Copyright fair play.....maybe NZ needs such a party....

Discussion in 'NZ Computing' started by thingy, Aug 5, 2006.

  1. thingy

    thingy Guest

    thingy, Aug 5, 2006
    #1
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  2. thingy

    Peter Guest

    thingy wrote:
    > http://www.pcmag.com/category2/0,1738,3574,00.asp
    >
    > Anybody want to join me?


    Yes - the copyright / patent thing has gone too far. The original idea
    AFAIK was to ensure that the artist / creator got a fair income for his
    work, and didn't lose out 'cos someone copied his work.
    But that's not where it is now. The benefit goes to big corporates and
    their lawyers. Why else would copyright extend for decades after the
    author's death?

    There is some interesting stuff written on this ...
    http://www.kuro5hin.org/story/2002/4/25/1345/03329
    http://www.oreillynet.com/pub/a/policy/2002/08/15/lessig.html
    http://eldred.cc/

    Science and art progress because each person can build on the works of
    others, and take things a little bit further. The law pretends that
    inventions or art works are completely new and original, which of course
    was never the case. This approach is stiffling innovation, which in turn
    erodes the standard of living for everyone (except for those privileged
    few).

    But you'll need a better name than pirates party - sounds too criminal.
    What the real issue is, is freedom, freedom to innovate, freedom to create.


    Peter
    Peter, Aug 5, 2006
    #2
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  3. thingy

    thingy Guest

    Peter wrote:
    > thingy wrote:
    >
    >>http://www.pcmag.com/category2/0,1738,3574,00.asp
    >>
    >>Anybody want to join me?

    >
    >
    > Yes - the copyright / patent thing has gone too far. The original idea
    > AFAIK was to ensure that the artist / creator got a fair income for his
    > work, and didn't lose out 'cos someone copied his work.
    > But that's not where it is now. The benefit goes to big corporates and
    > their lawyers. Why else would copyright extend for decades after the
    > author's death?
    >
    > There is some interesting stuff written on this ...
    > http://www.kuro5hin.org/story/2002/4/25/1345/03329
    > http://www.oreillynet.com/pub/a/policy/2002/08/15/lessig.html
    > http://eldred.cc/
    >
    > Science and art progress because each person can build on the works of
    > others, and take things a little bit further. The law pretends that
    > inventions or art works are completely new and original, which of course
    > was never the case. This approach is stiffling innovation, which in turn
    > erodes the standard of living for everyone (except for those privileged
    > few).
    >
    > But you'll need a better name than pirates party - sounds too criminal.
    > What the real issue is, is freedom, freedom to innovate, freedom to create.
    >
    >
    > Peter
    >
    >
    >
    >


    Think like kids though....tell them a coke is bad and ban it and they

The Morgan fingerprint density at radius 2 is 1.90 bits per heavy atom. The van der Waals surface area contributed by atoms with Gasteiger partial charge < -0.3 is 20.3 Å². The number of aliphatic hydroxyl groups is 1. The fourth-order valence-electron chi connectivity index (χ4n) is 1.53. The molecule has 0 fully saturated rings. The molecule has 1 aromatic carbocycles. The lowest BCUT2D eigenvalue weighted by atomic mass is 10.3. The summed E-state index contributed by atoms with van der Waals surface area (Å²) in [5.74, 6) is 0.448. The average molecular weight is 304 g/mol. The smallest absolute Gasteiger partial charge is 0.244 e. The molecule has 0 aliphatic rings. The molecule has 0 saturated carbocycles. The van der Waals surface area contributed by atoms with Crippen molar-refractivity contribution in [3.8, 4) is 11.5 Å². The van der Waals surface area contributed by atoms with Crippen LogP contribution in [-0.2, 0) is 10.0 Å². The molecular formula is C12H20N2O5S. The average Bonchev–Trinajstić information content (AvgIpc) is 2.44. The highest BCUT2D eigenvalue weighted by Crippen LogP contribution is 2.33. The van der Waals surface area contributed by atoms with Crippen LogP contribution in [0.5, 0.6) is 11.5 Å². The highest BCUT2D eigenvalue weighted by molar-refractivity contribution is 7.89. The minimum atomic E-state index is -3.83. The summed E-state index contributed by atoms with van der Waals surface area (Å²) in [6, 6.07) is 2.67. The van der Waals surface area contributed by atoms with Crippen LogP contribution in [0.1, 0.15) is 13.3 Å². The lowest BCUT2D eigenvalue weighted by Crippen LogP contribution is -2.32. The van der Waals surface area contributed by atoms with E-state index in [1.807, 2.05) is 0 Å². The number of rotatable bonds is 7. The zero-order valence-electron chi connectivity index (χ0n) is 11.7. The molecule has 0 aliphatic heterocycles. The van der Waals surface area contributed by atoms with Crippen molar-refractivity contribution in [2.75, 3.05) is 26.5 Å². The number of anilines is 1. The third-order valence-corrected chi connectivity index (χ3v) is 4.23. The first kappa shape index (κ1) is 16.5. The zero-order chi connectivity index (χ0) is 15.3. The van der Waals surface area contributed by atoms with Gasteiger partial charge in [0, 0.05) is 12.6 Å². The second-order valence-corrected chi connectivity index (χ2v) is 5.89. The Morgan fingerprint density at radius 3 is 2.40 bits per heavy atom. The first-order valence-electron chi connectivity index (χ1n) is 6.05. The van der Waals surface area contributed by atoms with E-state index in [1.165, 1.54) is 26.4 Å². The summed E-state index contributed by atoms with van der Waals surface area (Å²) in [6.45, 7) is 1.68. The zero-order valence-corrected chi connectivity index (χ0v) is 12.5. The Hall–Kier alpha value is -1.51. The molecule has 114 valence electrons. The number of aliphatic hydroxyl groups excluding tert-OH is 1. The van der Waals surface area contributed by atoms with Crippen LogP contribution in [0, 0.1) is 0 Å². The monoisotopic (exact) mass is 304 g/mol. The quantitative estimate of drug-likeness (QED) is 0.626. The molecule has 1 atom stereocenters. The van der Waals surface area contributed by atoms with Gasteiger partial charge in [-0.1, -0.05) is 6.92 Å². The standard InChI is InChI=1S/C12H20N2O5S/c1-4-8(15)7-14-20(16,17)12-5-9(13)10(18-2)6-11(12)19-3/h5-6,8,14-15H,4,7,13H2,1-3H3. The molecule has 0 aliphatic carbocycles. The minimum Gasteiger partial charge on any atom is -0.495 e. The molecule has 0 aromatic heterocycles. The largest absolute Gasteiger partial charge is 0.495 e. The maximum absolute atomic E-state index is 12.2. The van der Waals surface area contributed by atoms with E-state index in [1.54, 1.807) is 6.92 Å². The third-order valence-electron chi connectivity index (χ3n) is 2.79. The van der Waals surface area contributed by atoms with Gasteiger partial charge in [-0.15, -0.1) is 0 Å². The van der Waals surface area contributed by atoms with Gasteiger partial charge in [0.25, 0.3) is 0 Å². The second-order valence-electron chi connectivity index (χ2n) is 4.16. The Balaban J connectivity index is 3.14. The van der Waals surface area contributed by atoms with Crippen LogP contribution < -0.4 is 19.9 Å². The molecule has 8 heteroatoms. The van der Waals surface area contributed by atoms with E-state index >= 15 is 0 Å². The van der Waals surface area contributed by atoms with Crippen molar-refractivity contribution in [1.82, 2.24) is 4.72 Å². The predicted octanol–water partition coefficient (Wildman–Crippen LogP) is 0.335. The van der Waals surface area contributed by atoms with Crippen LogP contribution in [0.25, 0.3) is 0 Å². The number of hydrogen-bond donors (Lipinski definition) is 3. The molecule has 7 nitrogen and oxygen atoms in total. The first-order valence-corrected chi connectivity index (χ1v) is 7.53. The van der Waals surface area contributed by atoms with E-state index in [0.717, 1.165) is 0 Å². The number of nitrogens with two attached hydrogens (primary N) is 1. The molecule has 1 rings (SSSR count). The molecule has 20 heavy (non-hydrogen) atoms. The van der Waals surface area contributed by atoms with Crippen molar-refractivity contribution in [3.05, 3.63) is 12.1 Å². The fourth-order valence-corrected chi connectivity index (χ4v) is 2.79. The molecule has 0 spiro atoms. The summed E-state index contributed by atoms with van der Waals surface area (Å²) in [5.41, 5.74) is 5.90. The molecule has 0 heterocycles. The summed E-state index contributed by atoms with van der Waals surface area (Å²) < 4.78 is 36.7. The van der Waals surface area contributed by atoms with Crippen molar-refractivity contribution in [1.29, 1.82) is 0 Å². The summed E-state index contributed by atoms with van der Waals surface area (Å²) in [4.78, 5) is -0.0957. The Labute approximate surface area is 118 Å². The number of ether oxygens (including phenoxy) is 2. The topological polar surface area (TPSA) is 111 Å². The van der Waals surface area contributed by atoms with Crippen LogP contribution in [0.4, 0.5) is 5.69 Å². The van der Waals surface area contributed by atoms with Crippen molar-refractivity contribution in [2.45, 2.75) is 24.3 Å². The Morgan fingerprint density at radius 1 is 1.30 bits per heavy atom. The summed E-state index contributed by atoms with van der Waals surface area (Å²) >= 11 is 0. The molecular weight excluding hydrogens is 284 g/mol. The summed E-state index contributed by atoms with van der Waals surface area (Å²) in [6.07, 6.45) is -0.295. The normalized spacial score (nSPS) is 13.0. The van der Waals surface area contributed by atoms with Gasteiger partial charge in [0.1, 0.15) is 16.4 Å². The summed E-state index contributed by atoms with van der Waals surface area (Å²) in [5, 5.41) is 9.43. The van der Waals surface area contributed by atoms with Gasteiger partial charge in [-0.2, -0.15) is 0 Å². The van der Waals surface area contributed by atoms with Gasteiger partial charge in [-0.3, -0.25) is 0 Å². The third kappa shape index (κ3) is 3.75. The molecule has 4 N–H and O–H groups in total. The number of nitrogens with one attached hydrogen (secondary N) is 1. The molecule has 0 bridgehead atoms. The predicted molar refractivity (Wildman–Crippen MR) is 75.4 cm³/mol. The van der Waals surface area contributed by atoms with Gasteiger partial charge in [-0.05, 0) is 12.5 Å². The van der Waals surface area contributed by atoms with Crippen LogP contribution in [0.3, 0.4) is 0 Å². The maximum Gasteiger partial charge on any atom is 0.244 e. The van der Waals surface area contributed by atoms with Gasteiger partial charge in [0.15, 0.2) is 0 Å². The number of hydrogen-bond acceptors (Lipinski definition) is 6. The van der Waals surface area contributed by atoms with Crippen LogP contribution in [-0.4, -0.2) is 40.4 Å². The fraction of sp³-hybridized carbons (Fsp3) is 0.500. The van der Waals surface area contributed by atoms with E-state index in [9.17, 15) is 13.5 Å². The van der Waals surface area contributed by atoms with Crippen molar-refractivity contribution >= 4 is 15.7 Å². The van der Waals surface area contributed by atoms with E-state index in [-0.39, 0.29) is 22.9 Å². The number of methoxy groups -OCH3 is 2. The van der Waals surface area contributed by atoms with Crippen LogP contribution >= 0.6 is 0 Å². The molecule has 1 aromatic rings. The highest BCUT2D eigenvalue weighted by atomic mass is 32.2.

will buy more! Ditto smoking, its rebellion.....and....the name is
    working in Sweden!

    The pirate party would appeal to those especially younger who are sick
    of seeing fat cats living off them and want to finger the establishment,
    the name does that IMHO.

    Lets face it looking at the report on the parlimentary money spent on
    electionering this morning in Stuff and its just more fat cats....

    regards

    Thing
    thingy, Aug 5, 2006
    #3
  4. thingy

    Brendan Guest

    On Sat, 05 Aug 2006 22:22:45 +1200, Peter wrote:

    > Yes - the copyright / patent thing has gone too far. The original idea
    > AFAIK was to ensure that the artist / creator got a fair income for his
    > work, and didn't lose out 'cos someone copied his work.


    No, that is incorrect.

    The original idea of copyright was to protect publishers. This is why it is
    called 'copyright' - the right to copy. It's not called 'authorright'...

    Authors back then were seldom payed or payed poorly. In this, nothing much
    has changed - only the famous creators of works command a fair deal.
    Everyone else is a resource to be exploited.

    The biggest lie in this debate is that it is for the authors. It never has
    been. It'll all about the publishers, distributors - they do not give a
    rats arse about the authors, never have done, but they say they do because
    their marketing psychologists told them this will shame people into
    supporting their outdated business models.

    The same is true for Patents: They do not protect the inventors, because
    the big corporations have thousands of silly little patents any one of
    which you are BOUND to cross with your invention - the corps then sue you
    in Court for years until you are bankrupted, and buy the patent from the
    liquidator and use it against the next inventor.

    --

    .... Brendan

    #261501 +(5732)- [X]

    <jeebus> the "bishop" came to our church today
    <jeebus> he was a fucken impostor
    <jeebus> never once moved diagonally


    Note: All my comments are copyright 5/08/2006 11:36:43 p.m. and are opinion only where not otherwise stated and always "to the best of my recollection". www.computerman.orcon.net.nz.
    Brendan, Aug 10, 2006
    #4
  5. thingy

    Felix Guest

    Felix, Aug 11, 2006
    #5
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